Currently, the 802.11 standard places no restrictions nor does it provide a recommendation for a data packet length, other than limiting the maximum MSDU size to no more than 2304 bytes. The required transmission time for a data packet of a given length is proportionally larger for low data rate users than for high data rate users. Consequently, the low data rate users may have a disproportionately higher percentage of medium access time than high data rate users, which limits throughput for the high data rate users.

To illustrate this, with reference to FIG. 1, an exemplary system 10 is shown having N STAs 120, where N=20. For example, there are ten 1 Mbps STAs and ten 54 Mbps STAs on a CSMA/CA WLAN. Each STA is attempting to upload a file to (or download a file from) a server via the WLAN AP 110. It is assumed each STA 120 uses a 2 KB MSDU size. To simplify the analysis, assume zero MAC overhead (i.e., MAC header, acknowledgements, DIFS, etc. take zero time). The following relations hold for this example.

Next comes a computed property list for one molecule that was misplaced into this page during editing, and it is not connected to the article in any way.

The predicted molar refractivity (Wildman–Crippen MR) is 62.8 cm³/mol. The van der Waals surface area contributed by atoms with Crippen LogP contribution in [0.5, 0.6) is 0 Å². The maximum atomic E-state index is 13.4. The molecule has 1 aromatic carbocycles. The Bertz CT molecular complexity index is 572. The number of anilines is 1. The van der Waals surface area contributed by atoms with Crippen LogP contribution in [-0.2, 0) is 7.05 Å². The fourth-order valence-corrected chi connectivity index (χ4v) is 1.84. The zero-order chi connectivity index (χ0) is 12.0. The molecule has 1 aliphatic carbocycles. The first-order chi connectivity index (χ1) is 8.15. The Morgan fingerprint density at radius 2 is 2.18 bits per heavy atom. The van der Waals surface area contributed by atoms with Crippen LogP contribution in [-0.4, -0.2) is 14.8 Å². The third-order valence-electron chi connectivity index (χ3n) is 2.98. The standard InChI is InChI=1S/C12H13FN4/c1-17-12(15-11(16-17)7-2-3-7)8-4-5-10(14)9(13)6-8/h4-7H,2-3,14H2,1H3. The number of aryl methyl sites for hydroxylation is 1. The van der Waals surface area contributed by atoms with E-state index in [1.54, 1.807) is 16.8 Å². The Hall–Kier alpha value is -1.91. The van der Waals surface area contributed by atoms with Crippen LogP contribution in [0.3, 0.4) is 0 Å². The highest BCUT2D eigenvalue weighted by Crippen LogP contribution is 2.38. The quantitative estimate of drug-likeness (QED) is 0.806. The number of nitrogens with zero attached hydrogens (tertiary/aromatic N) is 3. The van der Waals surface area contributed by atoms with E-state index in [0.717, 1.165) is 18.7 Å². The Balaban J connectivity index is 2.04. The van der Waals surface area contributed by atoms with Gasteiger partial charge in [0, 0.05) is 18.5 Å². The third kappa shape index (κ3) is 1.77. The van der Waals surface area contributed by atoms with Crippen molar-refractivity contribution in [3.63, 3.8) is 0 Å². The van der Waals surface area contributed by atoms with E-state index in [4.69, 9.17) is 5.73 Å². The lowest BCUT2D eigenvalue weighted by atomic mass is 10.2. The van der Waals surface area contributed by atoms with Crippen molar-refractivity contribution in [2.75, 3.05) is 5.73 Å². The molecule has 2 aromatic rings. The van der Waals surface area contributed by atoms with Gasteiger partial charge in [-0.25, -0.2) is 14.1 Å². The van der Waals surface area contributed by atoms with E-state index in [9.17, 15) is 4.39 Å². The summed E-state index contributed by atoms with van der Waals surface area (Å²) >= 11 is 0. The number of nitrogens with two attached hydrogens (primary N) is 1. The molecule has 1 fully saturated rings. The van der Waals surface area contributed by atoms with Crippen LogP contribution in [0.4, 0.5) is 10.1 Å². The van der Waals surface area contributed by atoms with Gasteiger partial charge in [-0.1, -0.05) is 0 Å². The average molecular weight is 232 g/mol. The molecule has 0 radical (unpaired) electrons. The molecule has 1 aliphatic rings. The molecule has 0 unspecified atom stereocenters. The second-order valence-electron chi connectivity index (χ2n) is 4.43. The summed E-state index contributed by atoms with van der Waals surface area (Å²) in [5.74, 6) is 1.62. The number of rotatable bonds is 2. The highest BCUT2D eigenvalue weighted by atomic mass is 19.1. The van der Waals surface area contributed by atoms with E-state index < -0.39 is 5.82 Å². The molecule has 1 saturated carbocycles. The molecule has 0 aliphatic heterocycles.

Ts=Packet duration for “slow”users=2048*8/1=16,384 μs

Tf=Packet duration for “fast”users=2048*8/54=303 μs=Ts/54

Throughput per slow user: 1 Mbps*54/55/10≅100 kbps

Throughput per fast user: 54 Mbps*1/55/10≅100 kbps

Average throughput per user: 100 kbps